By which I mean: I haven't posted at all. In a long time.
But I needed to post this.
I needed to post on this. About this.
I'm not sure where I'm going to go with this, but it will be what it is.
Today, I read this post over at brownfemipower (now La Chola). About ambiguity, and passing, and fitting in, and having/finding/being shut out of a home or community.
She doesn't come to any conclusions, really, and I'm not sure there are any to come to. But it's one of the most honest pieces of writing I've read in a long time.
It's here. And it's pretty essential reading.
It's all so good. But this is the small chunk of truth that I'm going to repost here:
I’m sick and tired of being ambiguous. I’m sick and tired of never being able to have a solid identity that isn’t suspect wherever the fuck I go. I’m sick of being scared and worried that if I don’t live up to some preset standards, I’m going to lose another community that I love dearly.
I’m sick of having the threat against my existence constantly hanging over my head. But goddamn it, I want to go home! I want desperately to go home–but what do I have to give up to do it? What do I have to be to do it? What do I have to deny to do it? And why why why WHY is going home about molding and shaping rather than loosening and exploring?
Sudy's comment, too, holds so much truth. And love. Which, really, is what this is all about anyway:
find home in yourself, not with others. To be a non-conforming, radical womyn of color means isolation, it does. It means being bypassed by the lines, boxes, and rules that everyone else adores. It means being an “N/A” a lot of the time. It means telling yourself that you’re TOO much and it’s the chains around people’s minds that are not enough for preventing you from simply rejoicing in the magnificent human being you are.
...We live in the space that is motivated by LOVE, not by lines. You’re the one that taught me that the only feminism I want to be led by are the hearts that trust love above all other things.
(And here is the writing following this spark, this catalyst for thoughts -- true thoughts -- of passing and community and belonging and authenticity.)
The last paper I ever wrote at Smith was about queer victims/survivors of childhood sexual abuse. Or, more specifically, about the rhetoric around queer victims/survivors of CSA.
It wasn't exactly one of those feel-good topics. And it was, by far, the hardest paper I've ever had to write. Not necessarily because the theoretical concepts were challenging - they were pretty straightforward (without being straight, of course), but because the subjects of my paper, the people I was writing about - queer victims/survivors of sexual abuse - reflected the most painful parts of myself. Because I was one of those people I was writing about, theorizing about.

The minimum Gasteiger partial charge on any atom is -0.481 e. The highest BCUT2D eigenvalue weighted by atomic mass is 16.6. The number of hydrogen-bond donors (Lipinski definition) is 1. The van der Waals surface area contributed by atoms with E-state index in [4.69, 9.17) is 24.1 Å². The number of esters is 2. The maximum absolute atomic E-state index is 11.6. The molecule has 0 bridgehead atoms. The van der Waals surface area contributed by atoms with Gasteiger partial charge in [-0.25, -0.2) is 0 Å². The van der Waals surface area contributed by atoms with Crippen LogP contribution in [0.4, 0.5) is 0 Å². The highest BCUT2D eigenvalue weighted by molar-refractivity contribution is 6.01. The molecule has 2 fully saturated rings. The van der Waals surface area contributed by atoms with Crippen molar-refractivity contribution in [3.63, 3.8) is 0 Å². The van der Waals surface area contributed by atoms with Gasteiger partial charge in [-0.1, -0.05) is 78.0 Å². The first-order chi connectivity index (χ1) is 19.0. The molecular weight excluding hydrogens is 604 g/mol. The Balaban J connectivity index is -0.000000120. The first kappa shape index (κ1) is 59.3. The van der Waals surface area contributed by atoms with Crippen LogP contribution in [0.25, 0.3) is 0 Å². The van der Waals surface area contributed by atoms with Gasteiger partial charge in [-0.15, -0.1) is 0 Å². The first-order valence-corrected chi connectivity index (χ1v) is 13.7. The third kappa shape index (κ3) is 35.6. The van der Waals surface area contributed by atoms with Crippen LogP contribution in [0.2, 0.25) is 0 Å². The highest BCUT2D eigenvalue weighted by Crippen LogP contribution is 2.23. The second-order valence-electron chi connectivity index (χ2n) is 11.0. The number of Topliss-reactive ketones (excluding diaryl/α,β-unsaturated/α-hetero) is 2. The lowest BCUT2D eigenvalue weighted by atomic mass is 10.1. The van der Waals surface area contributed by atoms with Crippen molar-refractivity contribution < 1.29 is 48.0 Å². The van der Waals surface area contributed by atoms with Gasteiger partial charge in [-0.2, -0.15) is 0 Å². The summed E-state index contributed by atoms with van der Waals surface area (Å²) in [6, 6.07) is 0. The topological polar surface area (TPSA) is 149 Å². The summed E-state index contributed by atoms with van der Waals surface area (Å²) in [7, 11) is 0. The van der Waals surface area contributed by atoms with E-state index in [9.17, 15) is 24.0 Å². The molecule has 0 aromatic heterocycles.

The paper is still not finished.
Sure, it got handed in (a couple days late, of course). And my prof, the incredible professor who helped me through the topic by drawing on her own similar experiences of deeply personal academia, gave me an A on the final paper.
But there's a big part of the paper I never wrote. I've tried to write it since graduation, 7 months ago now, but it hasn't come together as more than a few ideas.
The part of the paper on queer survivors of CSA that remains unwritten is the section on authenticity. On what the effect of having an abusive sexual past has on your sexual identity, and how that authenticates or invalidates your identity. What that means for what communities you can belong to. What that means for what you can talk about in the spaces you inhabit.
I haven't written it because I don't know what my conclusion will be.
I haven't written it because I can't come to any conclusion about my own authenticity or lack thereof. Because I don't know what the truth about my own authenticity as a possibly not-quite-legitimate survivor or my authenticity as a possibly abuse-caused queer woman might be. If I can claim those identities authentically. If I can join those communities with my whole self.
Or, more accurately: I'm afraid to find the truth about authenticity, because I'm terrified that I'll find myself inauthentic. Not "enough."
(to loop this back around to bfp's post, this excerpt:
And as a result, every single community I belong to, every space I occupy, I’m *constantly* in danger of being kicked out of the community. People who are not “enough” of a particular thing are “suspect” no matter where they turn. They are under constant surveillance, under constant demand to prove themselves loyal–and under constant threat of being punished if they don’t live up to the required standards.)